The death (apparently he was gored by a bull) of the Caliph Yusuf II in 1224, when he was only maybe 20 or 21 and hadn’t yet fathered an heir, really kicked the dynastic turmoil up a notch. A civil war ensued, in fact, one that led directly to the dynasty’s collapse. Rival caliphs controlled different parts of the empire–one of these, Idris al-Maʾmun (d. 1232), even fully repudiated the Almohad theology in favor of orthodox Sunnism, which only added to the collapse. Revolt after revolt carved pieces of the Almohads’ territory away–Tunisia was first to go, to the Hafsids, then Algeria to the Zayyanids.
It was in one of those revolts, beginning in 1244, that the Almohads began slowly losing Morocco to the Marinids. A Zenata Amazigh people that took its name from a distant ancestor, the Marinids had no particular religious fervor driving them, but instead tried to carve out an autonomous entity for themselves in eastern Morocco and the Rif Mountains in the 1210s and basically continued to resist Almohad attempts to subjugate them. As the Almohads continued to weaken, the Marinids simply absorbed more and more of their remaining territory until, by the final end of the dynasty in 1269, Marrakesh was all the Almohads had left.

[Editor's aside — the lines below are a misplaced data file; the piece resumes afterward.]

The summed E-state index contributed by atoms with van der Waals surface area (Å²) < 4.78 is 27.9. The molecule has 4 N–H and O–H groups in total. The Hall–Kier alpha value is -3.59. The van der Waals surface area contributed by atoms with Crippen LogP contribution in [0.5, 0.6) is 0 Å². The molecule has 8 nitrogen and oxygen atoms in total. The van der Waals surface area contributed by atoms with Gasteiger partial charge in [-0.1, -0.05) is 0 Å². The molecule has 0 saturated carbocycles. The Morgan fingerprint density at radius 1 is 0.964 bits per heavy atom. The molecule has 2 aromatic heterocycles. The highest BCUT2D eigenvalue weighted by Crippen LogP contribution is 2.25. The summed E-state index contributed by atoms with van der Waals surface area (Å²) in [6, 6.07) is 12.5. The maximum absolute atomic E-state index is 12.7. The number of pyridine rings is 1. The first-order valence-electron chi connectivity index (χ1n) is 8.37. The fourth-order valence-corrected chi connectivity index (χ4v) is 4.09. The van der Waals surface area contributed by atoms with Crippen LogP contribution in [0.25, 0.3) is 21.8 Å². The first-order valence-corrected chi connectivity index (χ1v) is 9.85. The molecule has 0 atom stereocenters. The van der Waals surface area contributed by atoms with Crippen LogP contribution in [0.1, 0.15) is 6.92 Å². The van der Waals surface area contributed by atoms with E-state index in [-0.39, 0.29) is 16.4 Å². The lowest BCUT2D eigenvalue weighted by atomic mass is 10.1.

The Almohads didn’t rule for very long, but they represent an important era in the history of the Maghrib as a distinct part of the Islamic world, because they were the first and really only political entity to conquer and control the whole place. The region had been part of the Umayyad caliphate, yes, but the Almohads were a local, Amazigh dynasty ruling this region as a separate entity, not as part of a larger empire controlled from elsewhere. Whatever commonalities in politics and especially religion you might find in the region from western Libya to Morocco, it’s likely that the Almohads had something to do with that. And the ramifications of their collapse were still being felt in Ibn Battuta’s time.